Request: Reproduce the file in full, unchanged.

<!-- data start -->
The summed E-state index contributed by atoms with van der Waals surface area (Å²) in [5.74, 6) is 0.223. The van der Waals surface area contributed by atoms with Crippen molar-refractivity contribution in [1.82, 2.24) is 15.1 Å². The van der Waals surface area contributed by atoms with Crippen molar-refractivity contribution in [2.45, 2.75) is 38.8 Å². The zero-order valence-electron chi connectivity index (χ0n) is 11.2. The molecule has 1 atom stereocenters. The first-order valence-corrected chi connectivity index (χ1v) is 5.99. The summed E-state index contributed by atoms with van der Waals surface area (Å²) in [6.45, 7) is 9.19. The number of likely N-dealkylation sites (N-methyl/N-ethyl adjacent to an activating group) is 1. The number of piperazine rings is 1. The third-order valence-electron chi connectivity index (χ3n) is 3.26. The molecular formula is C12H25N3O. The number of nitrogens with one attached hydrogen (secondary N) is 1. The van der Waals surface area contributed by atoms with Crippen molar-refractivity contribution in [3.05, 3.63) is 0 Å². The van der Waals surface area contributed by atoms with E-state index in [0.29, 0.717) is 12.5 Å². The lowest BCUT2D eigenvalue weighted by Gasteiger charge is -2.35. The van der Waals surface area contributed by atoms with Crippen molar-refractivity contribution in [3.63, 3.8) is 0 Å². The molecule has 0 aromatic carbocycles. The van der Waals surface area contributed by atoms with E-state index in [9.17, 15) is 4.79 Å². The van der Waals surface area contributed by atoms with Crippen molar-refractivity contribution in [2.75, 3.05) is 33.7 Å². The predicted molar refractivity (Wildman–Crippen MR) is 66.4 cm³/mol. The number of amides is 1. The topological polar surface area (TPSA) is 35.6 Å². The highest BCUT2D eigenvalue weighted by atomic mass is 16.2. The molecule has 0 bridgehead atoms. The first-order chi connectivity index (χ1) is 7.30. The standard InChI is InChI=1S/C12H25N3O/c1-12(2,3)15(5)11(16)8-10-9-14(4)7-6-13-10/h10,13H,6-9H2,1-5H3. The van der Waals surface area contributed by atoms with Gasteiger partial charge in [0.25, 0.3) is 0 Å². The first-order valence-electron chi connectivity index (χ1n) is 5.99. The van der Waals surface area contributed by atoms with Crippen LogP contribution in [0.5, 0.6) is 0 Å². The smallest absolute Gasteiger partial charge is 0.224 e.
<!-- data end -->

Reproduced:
The summed E-state index contributed by atoms with van der Waals surface area (Å²) in [5.74, 6) is 0.223. The van der Waals surface area contributed by atoms with Crippen molar-refractivity contribution in [1.82, 2.24) is 15.1 Å². The van der Waals surface area contributed by atoms with Crippen molar-refractivity contribution in [2.45, 2.75) is 38.8 Å². The zero-order valence-electron chi connectivity index (χ0n) is 11.2. The molecule has 1 atom stereocenters. The first-order valence-corrected chi connectivity index (χ1v) is 5.99. The summed E-state index contributed by atoms with van der Waals surface area (Å²) in [6.45, 7) is 9.19. The number of likely N-dealkylation sites (N-methyl/N-ethyl adjacent to an activating group) is 1. The number of piperazine rings is 1. The third-order valence-electron chi connectivity index (χ3n) is 3.26. The molecular formula is C12H25N3O. The number of nitrogens with one attached hydrogen (secondary N) is 1. The van der Waals surface area contributed by atoms with Crippen molar-refractivity contribution in [3.05, 3.63) is 0 Å². The van der Waals surface area contributed by atoms with E-state index in [0.29, 0.717) is 12.5 Å². The lowest BCUT2D eigenvalue weighted by Gasteiger charge is -2.35. The van der Waals surface area contributed by atoms with Crippen molar-refractivity contribution in [3.63, 3.8) is 0 Å². The molecule has 0 aromatic carbocycles. The van der Waals surface area contributed by atoms with E-state index in [9.17, 15) is 4.79 Å². The van der Waals surface area contributed by atoms with Crippen molar-refractivity contribution in [2.75, 3.05) is 33.7 Å². The predicted molar refractivity (Wildman–Crippen MR) is 66.4 cm³/mol. The number of amides is 1. The topological polar surface area (TPSA) is 35.6 Å². The highest BCUT2D eigenvalue weighted by atomic mass is 16.2. The molecule has 0 bridgehead atoms. The first-order chi connectivity index (χ1) is 7.30. The standard InChI is InChI=1S/C12H25N3O/c1-12(2,3)15(5)11(16)8-10-9-14(4)7-6-13-10/h10,13H,6-9H2,1-5H3. The van der Waals surface area contributed by atoms with Gasteiger partial charge in [0.25, 0.3) is 0 Å². The first-order valence-electron chi connectivity index (χ1n) is 5.99. The van der Waals surface area contributed by atoms with Crippen LogP contribution in [0.5, 0.6) is 0 Å². The smallest absolute Gasteiger partial charge is 0.224 e.